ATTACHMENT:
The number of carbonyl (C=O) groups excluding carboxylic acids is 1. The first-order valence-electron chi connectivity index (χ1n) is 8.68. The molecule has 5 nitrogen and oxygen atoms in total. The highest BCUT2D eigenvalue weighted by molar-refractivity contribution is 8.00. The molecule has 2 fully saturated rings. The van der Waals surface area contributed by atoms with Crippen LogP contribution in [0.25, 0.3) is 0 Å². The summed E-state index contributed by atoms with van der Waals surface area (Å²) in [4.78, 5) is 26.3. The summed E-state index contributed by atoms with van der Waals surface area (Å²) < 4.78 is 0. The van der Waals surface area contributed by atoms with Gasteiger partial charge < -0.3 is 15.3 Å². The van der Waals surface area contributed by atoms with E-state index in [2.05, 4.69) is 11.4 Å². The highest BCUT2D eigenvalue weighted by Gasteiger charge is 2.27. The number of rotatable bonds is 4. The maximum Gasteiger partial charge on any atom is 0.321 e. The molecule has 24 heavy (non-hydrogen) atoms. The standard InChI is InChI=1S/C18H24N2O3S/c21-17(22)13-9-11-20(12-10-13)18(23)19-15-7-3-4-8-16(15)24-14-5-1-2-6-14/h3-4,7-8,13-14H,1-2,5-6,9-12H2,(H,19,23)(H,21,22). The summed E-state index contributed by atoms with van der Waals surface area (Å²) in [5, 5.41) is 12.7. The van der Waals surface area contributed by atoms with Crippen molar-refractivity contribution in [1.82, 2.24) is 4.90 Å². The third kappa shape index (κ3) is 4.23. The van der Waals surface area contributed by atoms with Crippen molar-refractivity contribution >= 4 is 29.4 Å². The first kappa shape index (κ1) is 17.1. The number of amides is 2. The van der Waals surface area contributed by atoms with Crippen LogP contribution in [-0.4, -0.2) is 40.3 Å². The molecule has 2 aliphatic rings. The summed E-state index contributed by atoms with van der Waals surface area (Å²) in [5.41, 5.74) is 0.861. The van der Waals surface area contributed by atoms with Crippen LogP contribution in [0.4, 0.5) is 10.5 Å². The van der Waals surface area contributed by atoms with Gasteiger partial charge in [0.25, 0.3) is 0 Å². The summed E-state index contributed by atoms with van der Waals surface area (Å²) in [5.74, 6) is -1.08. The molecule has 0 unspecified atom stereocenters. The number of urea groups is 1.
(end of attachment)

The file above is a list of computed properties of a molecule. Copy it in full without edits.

The number of carbonyl (C=O) groups excluding carboxylic acids is 1. The first-order valence-electron chi connectivity index (χ1n) is 8.68. The molecule has 5 nitrogen and oxygen atoms in total. The highest BCUT2D eigenvalue weighted by molar-refractivity contribution is 8.00. The molecule has 2 fully saturated rings. The van der Waals surface area contributed by atoms with Crippen LogP contribution in [0.25, 0.3) is 0 Å². The summed E-state index contributed by atoms with van der Waals surface area (Å²) in [4.78, 5) is 26.3. The summed E-state index contributed by atoms with van der Waals surface area (Å²) < 4.78 is 0. The van der Waals surface area contributed by atoms with Gasteiger partial charge < -0.3 is 15.3 Å². The van der Waals surface area contributed by atoms with E-state index in [2.05, 4.69) is 11.4 Å². The highest BCUT2D eigenvalue weighted by Gasteiger charge is 2.27. The number of rotatable bonds is 4. The maximum Gasteiger partial charge on any atom is 0.321 e. The molecule has 24 heavy (non-hydrogen) atoms. The standard InChI is InChI=1S/C18H24N2O3S/c21-17(22)13-9-11-20(12-10-13)18(23)19-15-7-3-4-8-16(15)24-14-5-1-2-6-14/h3-4,7-8,13-14H,1-2,5-6,9-12H2,(H,19,23)(H,21,22). The summed E-state index contributed by atoms with van der Waals surface area (Å²) in [5, 5.41) is 12.7. The van der Waals surface area contributed by atoms with Crippen molar-refractivity contribution in [1.82, 2.24) is 4.90 Å². The third kappa shape index (κ3) is 4.23. The van der Waals surface area contributed by atoms with Crippen molar-refractivity contribution >= 4 is 29.4 Å². The first kappa shape index (κ1) is 17.1. The number of amides is 2. The van der Waals surface area contributed by atoms with Crippen LogP contribution in [-0.4, -0.2) is 40.3 Å². The molecule has 2 aliphatic rings. The summed E-state index contributed by atoms with van der Waals surface area (Å²) in [5.41, 5.74) is 0.861. The van der Waals surface area contributed by atoms with Crippen LogP contribution in [0.4, 0.5) is 10.5 Å². The van der Waals surface area contributed by atoms with Gasteiger partial charge in [0.25, 0.3) is 0 Å². The summed E-state index contributed by atoms with van der Waals surface area (Å²) in [5.74, 6) is -1.08. The molecule has 0 unspecified atom stereocenters. The number of urea groups is 1.